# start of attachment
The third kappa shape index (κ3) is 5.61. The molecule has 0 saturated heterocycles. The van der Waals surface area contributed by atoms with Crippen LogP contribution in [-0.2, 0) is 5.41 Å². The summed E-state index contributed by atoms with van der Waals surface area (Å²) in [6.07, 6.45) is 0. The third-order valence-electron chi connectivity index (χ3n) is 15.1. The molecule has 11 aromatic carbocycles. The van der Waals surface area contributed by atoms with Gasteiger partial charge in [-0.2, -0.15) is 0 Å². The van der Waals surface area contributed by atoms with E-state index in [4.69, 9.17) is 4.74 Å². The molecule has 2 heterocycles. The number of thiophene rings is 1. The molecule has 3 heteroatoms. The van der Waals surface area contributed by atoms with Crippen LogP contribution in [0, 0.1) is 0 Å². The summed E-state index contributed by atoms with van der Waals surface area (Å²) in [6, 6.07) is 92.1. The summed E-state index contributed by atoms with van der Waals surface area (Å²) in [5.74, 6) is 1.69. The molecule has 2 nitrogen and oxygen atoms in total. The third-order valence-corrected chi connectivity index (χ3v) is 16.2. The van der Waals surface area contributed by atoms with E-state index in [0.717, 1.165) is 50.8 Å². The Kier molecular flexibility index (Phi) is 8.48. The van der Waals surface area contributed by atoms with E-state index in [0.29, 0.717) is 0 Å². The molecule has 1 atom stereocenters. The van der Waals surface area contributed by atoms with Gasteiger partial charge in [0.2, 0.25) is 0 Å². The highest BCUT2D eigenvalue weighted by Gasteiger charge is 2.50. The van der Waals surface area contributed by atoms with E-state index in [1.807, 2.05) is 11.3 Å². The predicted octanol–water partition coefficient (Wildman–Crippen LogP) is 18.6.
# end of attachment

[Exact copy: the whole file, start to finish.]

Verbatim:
The third kappa shape index (κ3) is 5.61. The molecule has 0 saturated heterocycles. The van der Waals surface area contributed by atoms with Crippen LogP contribution in [-0.2, 0) is 5.41 Å². The summed E-state index contributed by atoms with van der Waals surface area (Å²) in [6.07, 6.45) is 0. The third-order valence-electron chi connectivity index (χ3n) is 15.1. The molecule has 11 aromatic carbocycles. The van der Waals surface area contributed by atoms with Gasteiger partial charge in [-0.2, -0.15) is 0 Å². The van der Waals surface area contributed by atoms with E-state index in [4.69, 9.17) is 4.74 Å². The molecule has 2 heterocycles. The number of thiophene rings is 1. The molecule has 3 heteroatoms. The van der Waals surface area contributed by atoms with Crippen LogP contribution in [0, 0.1) is 0 Å². The summed E-state index contributed by atoms with van der Waals surface area (Å²) in [6, 6.07) is 92.1. The summed E-state index contributed by atoms with van der Waals surface area (Å²) in [5.74, 6) is 1.69. The molecule has 2 nitrogen and oxygen atoms in total. The third-order valence-corrected chi connectivity index (χ3v) is 16.2. The van der Waals surface area contributed by atoms with E-state index in [0.717, 1.165) is 50.8 Å². The Kier molecular flexibility index (Phi) is 8.48. The van der Waals surface area contributed by atoms with E-state index in [0.29, 0.717) is 0 Å². The molecule has 1 atom stereocenters. The van der Waals surface area contributed by atoms with Gasteiger partial charge in [0.2, 0.25) is 0 Å². The highest BCUT2D eigenvalue weighted by Gasteiger charge is 2.50. The van der Waals surface area contributed by atoms with E-state index in [1.807, 2.05) is 11.3 Å². The predicted octanol–water partition coefficient (Wildman–Crippen LogP) is 18.6.